And in Berczy and Grange Parks, we’re seeing how whimsy and playfulness pays dividends in design.

Thanks to the leadership of the late Deputy Mayor Pam McConnell, the advocacy and engagement of the local community, and especially thanks to Claude Cormier’s award-winning design, Berczy has become the most instagrammed park in Toronto and has brought smiles to the faces of thousands of residents and visitors.

In Grange Park, Henry Moore’s Large Two Forms has become a destination for all kinds of play, and looks out over am innovative interactive water feature that doesn’t necessarily look like other splash pads, but is now one of the City’s busiest places to cool off in the summer.

And let’s not forget this year’s biggest spokesperson for playfulness in Toronto’s parks – a giant yellow duck.

With the ideas you’ve discussed today, and Park People’s new Public Space Incubator, I can’t wait to see the ways we expand the limits of where and how we play together in the coming years. I want to acknowledge and thank Ken and Eti Greenberg for their willingness to lead – not just through ideas, but through their gift that has enabled this new initiative alongside the Balsam Foundation.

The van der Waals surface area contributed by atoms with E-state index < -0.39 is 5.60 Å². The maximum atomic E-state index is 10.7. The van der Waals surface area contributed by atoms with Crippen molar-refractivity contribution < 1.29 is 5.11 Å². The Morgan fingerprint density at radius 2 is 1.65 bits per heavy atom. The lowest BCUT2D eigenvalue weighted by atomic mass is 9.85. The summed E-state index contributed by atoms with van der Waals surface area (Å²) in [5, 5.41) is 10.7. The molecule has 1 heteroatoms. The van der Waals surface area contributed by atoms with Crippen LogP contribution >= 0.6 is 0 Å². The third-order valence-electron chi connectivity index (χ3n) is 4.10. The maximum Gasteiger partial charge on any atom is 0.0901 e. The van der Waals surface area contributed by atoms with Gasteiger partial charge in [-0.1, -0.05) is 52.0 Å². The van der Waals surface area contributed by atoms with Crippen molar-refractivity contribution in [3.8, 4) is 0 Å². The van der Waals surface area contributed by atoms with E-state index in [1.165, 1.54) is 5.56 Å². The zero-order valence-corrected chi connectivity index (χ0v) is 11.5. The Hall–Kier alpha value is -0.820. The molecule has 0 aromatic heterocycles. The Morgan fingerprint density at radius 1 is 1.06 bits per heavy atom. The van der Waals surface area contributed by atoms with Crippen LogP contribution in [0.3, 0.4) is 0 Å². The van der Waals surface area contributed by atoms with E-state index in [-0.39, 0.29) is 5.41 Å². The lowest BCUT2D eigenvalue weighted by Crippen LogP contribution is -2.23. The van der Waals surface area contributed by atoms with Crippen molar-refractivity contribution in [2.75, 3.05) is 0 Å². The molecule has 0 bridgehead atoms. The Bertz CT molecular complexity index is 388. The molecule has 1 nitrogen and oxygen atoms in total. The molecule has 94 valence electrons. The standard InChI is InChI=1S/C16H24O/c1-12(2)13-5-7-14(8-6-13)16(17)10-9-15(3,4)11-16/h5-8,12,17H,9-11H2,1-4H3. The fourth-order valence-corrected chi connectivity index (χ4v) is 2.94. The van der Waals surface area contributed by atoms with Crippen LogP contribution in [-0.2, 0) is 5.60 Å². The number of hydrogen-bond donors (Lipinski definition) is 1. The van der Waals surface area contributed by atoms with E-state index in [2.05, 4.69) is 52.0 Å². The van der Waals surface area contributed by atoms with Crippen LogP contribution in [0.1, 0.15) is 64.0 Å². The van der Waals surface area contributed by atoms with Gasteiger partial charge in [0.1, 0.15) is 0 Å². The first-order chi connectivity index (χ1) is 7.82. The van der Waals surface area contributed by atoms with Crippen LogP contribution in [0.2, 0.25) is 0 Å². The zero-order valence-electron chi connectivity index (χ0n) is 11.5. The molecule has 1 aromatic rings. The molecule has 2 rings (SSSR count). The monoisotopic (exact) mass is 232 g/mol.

Building and stewarding places to play

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We want to ensure that Torontonians today and in future generations have places to play.

Council adopted our Facilities Master Plan this year – a 20-year plan to steward, replace and grow our parks and recreation facilities.

I can’t over-state the importance of this plan. We’ve never had a plan like this in the City of Toronto.

In the face of wait-lists, aging facilities that are, on average, 50 years old, unequal provision of services across the city and massive urban growth, Council has endorsed a plan that will ensure we are able to maintain our current levels of service for the next twenty years.

This won’t be easy, and we’re still working on funding and implementation plans, but the plan commits to important investments in our future: